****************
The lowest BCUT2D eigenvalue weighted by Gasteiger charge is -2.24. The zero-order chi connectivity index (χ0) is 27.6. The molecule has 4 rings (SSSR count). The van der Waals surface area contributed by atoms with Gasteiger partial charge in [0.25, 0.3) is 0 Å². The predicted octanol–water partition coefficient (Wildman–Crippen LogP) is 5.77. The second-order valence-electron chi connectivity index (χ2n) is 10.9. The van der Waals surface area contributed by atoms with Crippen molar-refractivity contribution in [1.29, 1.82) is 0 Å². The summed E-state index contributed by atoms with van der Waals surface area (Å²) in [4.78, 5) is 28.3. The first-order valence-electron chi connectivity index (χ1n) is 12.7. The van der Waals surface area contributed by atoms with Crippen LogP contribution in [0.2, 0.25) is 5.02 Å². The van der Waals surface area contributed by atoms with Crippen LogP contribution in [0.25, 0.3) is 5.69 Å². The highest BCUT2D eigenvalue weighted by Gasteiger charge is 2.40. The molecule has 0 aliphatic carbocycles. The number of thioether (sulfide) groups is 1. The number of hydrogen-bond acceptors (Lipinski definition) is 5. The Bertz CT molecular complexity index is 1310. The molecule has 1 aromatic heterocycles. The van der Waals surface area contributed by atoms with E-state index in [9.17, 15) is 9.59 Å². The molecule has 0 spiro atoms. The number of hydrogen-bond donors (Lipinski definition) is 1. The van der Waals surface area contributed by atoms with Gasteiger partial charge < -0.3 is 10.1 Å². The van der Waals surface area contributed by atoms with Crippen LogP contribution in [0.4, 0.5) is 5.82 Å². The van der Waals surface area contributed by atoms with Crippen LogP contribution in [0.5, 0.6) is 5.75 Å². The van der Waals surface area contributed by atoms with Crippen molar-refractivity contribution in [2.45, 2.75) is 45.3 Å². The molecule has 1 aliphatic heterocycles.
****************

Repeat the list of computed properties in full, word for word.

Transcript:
The lowest BCUT2D eigenvalue weighted by Gasteiger charge is -2.24. The zero-order chi connectivity index (χ0) is 27.6. The molecule has 4 rings (SSSR count). The van der Waals surface area contributed by atoms with Gasteiger partial charge in [0.25, 0.3) is 0 Å². The predicted octanol–water partition coefficient (Wildman–Crippen LogP) is 5.77. The second-order valence-electron chi connectivity index (χ2n) is 10.9. The van der Waals surface area contributed by atoms with Crippen molar-refractivity contribution in [1.29, 1.82) is 0 Å². The summed E-state index contributed by atoms with van der Waals surface area (Å²) in [4.78, 5) is 28.3. The first-order valence-electron chi connectivity index (χ1n) is 12.7. The van der Waals surface area contributed by atoms with Crippen LogP contribution in [0.2, 0.25) is 5.02 Å². The van der Waals surface area contributed by atoms with Crippen LogP contribution in [0.25, 0.3) is 5.69 Å². The highest BCUT2D eigenvalue weighted by Gasteiger charge is 2.40. The molecule has 0 aliphatic carbocycles. The number of thioether (sulfide) groups is 1. The number of hydrogen-bond acceptors (Lipinski definition) is 5. The Bertz CT molecular complexity index is 1310. The molecule has 1 aromatic heterocycles. The van der Waals surface area contributed by atoms with E-state index in [9.17, 15) is 9.59 Å². The molecule has 0 spiro atoms. The number of hydrogen-bond donors (Lipinski definition) is 1. The van der Waals surface area contributed by atoms with Gasteiger partial charge < -0.3 is 10.1 Å². The van der Waals surface area contributed by atoms with Crippen LogP contribution in [0.4, 0.5) is 5.82 Å². The van der Waals surface area contributed by atoms with Crippen LogP contribution in [0.5, 0.6) is 5.75 Å². The van der Waals surface area contributed by atoms with Crippen molar-refractivity contribution in [2.45, 2.75) is 45.3 Å². The molecule has 1 aliphatic heterocycles.